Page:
Their preferred habitat is overgrown, weedy fields, pastures, and well planted suburban areas and backyards.

They mainly eat seeds from wild sunflowers, composite flowers or thistles, and very few insects. 

American Goldfinches are frequent visitors of backyard bird feeders – making them easy to spot around the yard. They prefer hulled sunflower and nyjer seeds.

Feeder Type:

  • Large & Small Tube feeder
  • Large & Small Hopper
  • Platform Feeder
  • Ground

Feeder Food:

  • Black Oil Sunflower Seeds
  • Hulled Sunflower Seeds
  • Nyjer

12. American Robin

The American Robin is a common bird of Arkansas that can be seen all year round.

The American Robin is a common species of bird found throughout North America. These birds of Arkansas can be seen all year round in the state. 

American Robins are 20-28cm (7.9-11 inches) long and weigh 77-85g (2.7-3oz).

American Robins have a distinctive orange chest with black spots; however, their back feathers are brownish gray. Their beaks are tiny but comprehensive at the base, giving them a very distinct appearance.

They are common in most environments across North America, especially in gardens, parks, and wooded areas around towns and suburbs.

The American Robin is known to poke around in leaf litter, looking for insects such as beetles, grasshoppers, and earthworms to eat in the summer months. They prefer berries or fruit during the autumn and winter months.

They are also known for being very friendly birds found at most bird feeders and prefer feeders that offer live mealworms.

Feeder Type:

  • Platform feeder
  • Ground

Feeder Food:

  • Hulled Sunflower Seeds
  • Suet
  • Peanut Hearts
  • Fruit
  • Mealworms

13. Mourning Dove

The Mourning Dove is one of the most visible Arkansas birds.

The Mourning Dove is a common species of bird found throughout North America, and is one of the most abundant Arkansas birds that can be seen all year round.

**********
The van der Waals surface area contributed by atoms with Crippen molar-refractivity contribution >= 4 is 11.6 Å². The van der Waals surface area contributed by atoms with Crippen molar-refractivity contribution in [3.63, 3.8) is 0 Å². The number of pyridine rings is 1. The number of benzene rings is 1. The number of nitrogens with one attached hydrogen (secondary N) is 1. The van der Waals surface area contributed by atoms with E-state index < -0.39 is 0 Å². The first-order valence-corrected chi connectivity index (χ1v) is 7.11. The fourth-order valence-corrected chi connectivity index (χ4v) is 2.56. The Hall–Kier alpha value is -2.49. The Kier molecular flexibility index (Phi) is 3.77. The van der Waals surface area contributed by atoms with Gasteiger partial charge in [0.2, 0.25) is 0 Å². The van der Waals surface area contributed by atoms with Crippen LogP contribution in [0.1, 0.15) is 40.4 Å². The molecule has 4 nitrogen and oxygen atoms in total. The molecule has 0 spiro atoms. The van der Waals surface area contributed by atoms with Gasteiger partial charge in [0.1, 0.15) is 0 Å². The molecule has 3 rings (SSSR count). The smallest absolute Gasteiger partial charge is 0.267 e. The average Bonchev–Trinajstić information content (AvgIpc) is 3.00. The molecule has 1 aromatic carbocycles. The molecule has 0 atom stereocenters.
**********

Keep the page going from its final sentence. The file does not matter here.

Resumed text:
They are about the size of an American Robin, with adults between 23-34cm (9.1-13.4 inches) long and weighing between 86-170g (3-6oz). Mourning Doves have grayish-brown feathers, and their heads are pale gray; however, they lack crests or head adornments.

Mourning Doves prefer open habitats in rural and urban areas and weedy fields.

Mourning Doves are ground foragers meaning that they eat seeds, grains, and other vegetation found on the ground. They have a varied diet but prefer to eat weed seeds such as dandelions or grasses in open fields rather than forest floors.

Mourning doves also drink water from puddles created by rain which they find near trees and shrubs.

They are frequent visitors to backyard bird feeders and typically eat seeds that have fallen on the ground or platform feeders.

Feeder Type:

  • Large Hopper
  • Platform feeder
  • Ground

Feeder Food:

  • Black Oil Sunflower Seeds
  • Hulled Sunflower Seeds
  • Safflower
  • Nyjer
  • Cracker Corn
  • Peanut Hearts
  • Millet & Milo
  • Oats

14. Northern Mockingbird

Northern Mockingbird are very common birds in Arkansas

The Northern Mockingbird is a common species of bird found in the southern part of North America, including Mexico and some areas of Central America.  They are common birds in Arkansas and can be seen all year round.